Writing in Fountain

If you are a screenwriter or at least like to dabble with writing movies you’ve probably heard the controversy surrounding Final Draft’s latest update, if it can be called that.  Called out by the Scriptnotes podcast, Final Draft even came on the show to attempt to refute the criticisms… and failed miserably.

After such a long wait for a lackluster improvement, others have stepped in to fill the void and actually utilize the growing ubiquity of smartphones, tablets, cloud syncing, etc.  From John August and Stu Maschwitz, a new markup syntax, Fountain, allows you to write a screenplay in any plain text editor.  There are also programs that will take those Fountain files and output a formatted screenplay in PDF format, perfect for sending off to LA!

As I’ve mentioned in my post about plain text (holy crap was it really that long ago?), I am now a huge proponent of any system that doesn’t tie me to one program in order to work on something.  Like any other plain text file/format, Fountain allows me to work on a script on any device in any text editor, as well as keeping that file synced and backed up via Dropbox, iCloud, OneDrive, etc.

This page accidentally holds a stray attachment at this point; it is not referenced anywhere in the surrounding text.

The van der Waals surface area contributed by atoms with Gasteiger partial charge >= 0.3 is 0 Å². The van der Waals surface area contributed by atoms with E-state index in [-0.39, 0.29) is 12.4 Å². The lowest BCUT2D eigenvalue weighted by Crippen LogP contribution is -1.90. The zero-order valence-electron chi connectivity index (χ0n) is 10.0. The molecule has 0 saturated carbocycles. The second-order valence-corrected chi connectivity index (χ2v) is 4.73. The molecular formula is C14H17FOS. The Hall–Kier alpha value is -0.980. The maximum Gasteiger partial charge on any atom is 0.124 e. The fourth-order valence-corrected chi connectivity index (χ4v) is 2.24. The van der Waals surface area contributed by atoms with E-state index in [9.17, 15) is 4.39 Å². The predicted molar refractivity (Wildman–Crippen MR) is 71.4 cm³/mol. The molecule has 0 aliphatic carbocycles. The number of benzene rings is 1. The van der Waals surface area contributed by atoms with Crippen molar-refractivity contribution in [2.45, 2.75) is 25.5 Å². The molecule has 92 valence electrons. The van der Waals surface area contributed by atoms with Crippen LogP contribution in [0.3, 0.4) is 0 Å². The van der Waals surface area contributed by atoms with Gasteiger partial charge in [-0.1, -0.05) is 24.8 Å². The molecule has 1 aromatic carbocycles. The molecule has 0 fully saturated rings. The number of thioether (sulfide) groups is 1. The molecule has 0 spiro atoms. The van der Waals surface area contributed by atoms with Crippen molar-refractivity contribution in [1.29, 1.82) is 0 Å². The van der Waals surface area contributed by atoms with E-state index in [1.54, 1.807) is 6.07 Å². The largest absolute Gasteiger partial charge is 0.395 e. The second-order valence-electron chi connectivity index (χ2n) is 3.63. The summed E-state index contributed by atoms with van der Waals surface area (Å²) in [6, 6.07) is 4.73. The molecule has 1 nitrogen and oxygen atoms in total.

As the Scriptnotes podcast pointed out, while Final Draft may have made it look like someone had to use their program and FDX file format in order to send out a screenplay, that’s complete bunk.  A reader wants a screenplay, period.  They want it in the correct format, traditional Courier font, etc. and that’s it.  It can be printed out and mailed old-school, a PDF, a Word file, FDX, it doesn’t matter.  PDF is nice because you can lock a PDF down except for printing.  If they wanted to make changes, well that’s when you and/or your agent should be getting a call or email.

So, is it hard to learn to write in Fountain?  No!  Far easier than Markdown and even basic HTML, there aren’t too many specific keywords or symbols needed when writing a basic film screenplay.  Now if you’re writing for the stage or an animated TV show, you might have a little more work to do.  But, like any other writing or even programming, the point of Fountain is to write now and worry about formatting later.  If you’re writing a long dual-dialogue scene, then just write the character names and their dialogue.  Then when you’re finished you can look on the Fountain syntax reference page and find out exactly how to set it up.  But don’t do that while you’re trying to get the words down.  Remember, the formatting only matters at the end when you’re ready to send it off.  Until then, write with a large sharpie on paper towels for all I care.